persuasive approach was fatally undermined by a high error count, whilst the same could be said of Point of Ayr, whose performance was also intelligently laid out by the MD.

Both MDs made the most of their resources, and opted for the musical rather than the mere technical to try and make an impression on the box  - but the lack of security was always going to lose valuable points – more so in Lydbrook’s case, as they ended in 16th.

will know that their chances of coming higher than 7th fell by the wayside after a highly promising start in an error strewn middle section (and a fine close came to late), whilst Johnstone and Wantage (9th & 12th) produced mixed bags that had their quality moments, but surrounded by far too much unevenness.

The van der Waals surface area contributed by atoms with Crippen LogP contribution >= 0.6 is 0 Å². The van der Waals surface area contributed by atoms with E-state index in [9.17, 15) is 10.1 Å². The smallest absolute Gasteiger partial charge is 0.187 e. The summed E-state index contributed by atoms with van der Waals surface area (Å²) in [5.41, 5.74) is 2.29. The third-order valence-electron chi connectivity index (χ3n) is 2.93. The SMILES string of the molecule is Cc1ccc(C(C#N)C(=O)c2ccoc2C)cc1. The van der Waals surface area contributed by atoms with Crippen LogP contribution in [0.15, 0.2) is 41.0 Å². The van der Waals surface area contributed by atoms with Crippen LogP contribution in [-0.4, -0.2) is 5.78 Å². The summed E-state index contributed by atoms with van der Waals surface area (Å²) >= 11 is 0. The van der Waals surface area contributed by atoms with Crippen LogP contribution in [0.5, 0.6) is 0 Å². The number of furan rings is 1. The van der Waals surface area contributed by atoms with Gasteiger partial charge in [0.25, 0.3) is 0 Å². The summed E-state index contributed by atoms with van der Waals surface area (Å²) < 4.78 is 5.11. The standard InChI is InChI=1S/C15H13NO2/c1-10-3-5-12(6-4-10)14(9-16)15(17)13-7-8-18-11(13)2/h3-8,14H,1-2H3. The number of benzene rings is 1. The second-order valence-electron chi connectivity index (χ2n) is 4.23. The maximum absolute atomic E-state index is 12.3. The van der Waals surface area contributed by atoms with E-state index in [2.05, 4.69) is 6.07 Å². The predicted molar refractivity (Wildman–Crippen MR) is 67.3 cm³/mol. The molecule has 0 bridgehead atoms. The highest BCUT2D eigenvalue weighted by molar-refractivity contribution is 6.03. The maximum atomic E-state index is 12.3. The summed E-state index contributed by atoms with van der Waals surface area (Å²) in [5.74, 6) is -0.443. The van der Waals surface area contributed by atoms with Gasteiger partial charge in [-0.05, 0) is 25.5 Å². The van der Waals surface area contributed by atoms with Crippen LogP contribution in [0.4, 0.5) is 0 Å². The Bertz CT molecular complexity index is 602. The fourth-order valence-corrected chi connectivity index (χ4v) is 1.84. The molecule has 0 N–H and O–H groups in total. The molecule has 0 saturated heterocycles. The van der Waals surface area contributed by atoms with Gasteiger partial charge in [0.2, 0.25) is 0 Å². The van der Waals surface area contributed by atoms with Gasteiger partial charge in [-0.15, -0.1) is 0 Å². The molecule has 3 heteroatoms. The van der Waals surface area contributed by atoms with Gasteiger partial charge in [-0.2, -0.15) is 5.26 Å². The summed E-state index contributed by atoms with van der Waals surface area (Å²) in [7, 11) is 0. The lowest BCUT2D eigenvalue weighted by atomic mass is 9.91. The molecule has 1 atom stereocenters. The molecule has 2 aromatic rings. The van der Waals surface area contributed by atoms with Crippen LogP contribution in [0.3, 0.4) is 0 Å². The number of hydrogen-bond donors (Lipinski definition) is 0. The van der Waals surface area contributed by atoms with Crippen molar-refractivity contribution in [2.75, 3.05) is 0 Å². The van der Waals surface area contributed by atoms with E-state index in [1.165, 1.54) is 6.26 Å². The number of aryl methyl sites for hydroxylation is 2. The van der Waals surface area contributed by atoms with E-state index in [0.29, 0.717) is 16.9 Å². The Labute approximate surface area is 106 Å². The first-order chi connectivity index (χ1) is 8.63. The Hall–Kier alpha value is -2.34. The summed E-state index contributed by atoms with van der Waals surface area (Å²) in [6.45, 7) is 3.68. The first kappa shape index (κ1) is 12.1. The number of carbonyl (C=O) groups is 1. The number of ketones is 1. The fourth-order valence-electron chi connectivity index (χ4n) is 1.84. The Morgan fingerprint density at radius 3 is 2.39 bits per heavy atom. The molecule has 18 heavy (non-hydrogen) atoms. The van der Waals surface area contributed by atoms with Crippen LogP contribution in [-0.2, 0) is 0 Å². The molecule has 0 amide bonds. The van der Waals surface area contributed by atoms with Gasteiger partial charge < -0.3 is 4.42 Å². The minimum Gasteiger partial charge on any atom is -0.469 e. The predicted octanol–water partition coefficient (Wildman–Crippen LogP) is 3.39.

All smiles for fourth placed Friary Guildford


The rest (despite the results in some cases) were hard, harsh and beset with technical problems.

came 10th, with a performance that at times perforated the eardrums, whilst Lindley ended in 14th with a rendition that bobbed up and down in quality like a trawler on the high seas.

Easington, Hebden Bridge, Enderby, Yorkshire Co-operative and Knottingley will not need reminding that they struggled – at times close to breaking point, despite periods when the performances knitted together.

To be fair to Knottingley, as a Second Section band this was a piece that was at this time in their development beyond them, despite their brave efforts, whilst the other four are in reality decent First Section bands. This was a hard reality check.  

On this occasion they will have had no complaints with their final positions.

Dave Tinker